'Can't describe how much this means'

AFLW superstar Erin Phillips has reacted with joy after Australia voted 'yes' in the same-sex marriage postal survey.

Head of the Australian Bureau of Statistics, David Kalisch, announced that 61. 6 per cent of those who participated in the postal vote wanted to see the law change.

A host of sporting organisations, clubs and individual athletes took to social media to rejoice at the landmark vote.

Leading those athletes was Phillips, who has represented Australia in basketball as well as her exploits in the AFLW.

Phillips posted a photo of her and wife Tracy Gahan on Instagram on Wednesday, with the caption "Can't describe how much this means, thankyou Australia."

Earlier this year Phillips spoke out against Australia's stance on same-sex marriage, saying it's a denial of 'basic human rights' to not be able to marry.

The Adelaide Crows superstar became a role model for the LGBT community after she won the AFLW's inaugural 'best and fairest' award in March, sealing the triumph with a kiss for wife Tracy.

Erin and Tracy shared a beautiful moment during Phillips' crowning moment. Image: Getty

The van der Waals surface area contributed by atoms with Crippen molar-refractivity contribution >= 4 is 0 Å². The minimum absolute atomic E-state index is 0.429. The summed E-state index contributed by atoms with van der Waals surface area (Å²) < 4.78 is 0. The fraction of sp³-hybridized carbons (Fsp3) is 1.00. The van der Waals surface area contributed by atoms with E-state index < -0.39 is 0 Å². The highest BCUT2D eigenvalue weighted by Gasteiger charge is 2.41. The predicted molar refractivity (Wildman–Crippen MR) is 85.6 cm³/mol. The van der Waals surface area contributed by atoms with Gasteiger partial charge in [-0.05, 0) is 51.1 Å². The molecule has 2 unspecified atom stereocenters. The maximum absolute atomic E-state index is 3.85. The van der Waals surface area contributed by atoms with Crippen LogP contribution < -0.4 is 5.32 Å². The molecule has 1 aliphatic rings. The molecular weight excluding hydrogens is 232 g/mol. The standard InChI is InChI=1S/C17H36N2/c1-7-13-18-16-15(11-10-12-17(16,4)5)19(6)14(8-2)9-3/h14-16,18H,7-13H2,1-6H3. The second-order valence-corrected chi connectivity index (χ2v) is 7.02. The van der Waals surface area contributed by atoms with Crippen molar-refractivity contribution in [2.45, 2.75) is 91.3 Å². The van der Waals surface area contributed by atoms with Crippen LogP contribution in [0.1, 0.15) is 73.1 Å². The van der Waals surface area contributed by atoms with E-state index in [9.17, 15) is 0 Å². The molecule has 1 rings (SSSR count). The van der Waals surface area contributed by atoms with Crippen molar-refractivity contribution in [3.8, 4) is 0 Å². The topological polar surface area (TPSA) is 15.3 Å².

She then paid an emotional tribute to her wife during her acceptance speech.

"Every bit of this is owed to you," 31-year-old Phillips said.

"I love you and thank you so much."

Phillips, wife Tracy and their twin babies Brooklyn and Blake became one of the great stories of the first AFLW season.

Phillips said she never intended to be a role model for same-sex unions, but is happy to speak out if it helps to change perceptions.

"She's my wife, it was very, very natural ... I didn't even think about it," Phillips said.

Erin – who married Tracy in America - opened up on the frustration they feel in not being legally allowed to marry in Australia.

Phillips and her twins Brooklyn and Blake after winning the inaugural AFLW premiership. Image: Getty

"Gay marriage is not legal in this country ... (so) Tracy and I have probably opened up more conversations," she said.

"I think it needs to be legal, and not from a selfish point of view, but from a basic human rights points of view. It is (legal) in America.

"I find it really funny when I came back home to Australia and it is a big deal, because in America, it isn't a big deal.

"We are a country that should be so far in advance of this, and the fact that we are still here in 2017 still debating it ... is disappointing, especially because the right to get married in my country wasn't available."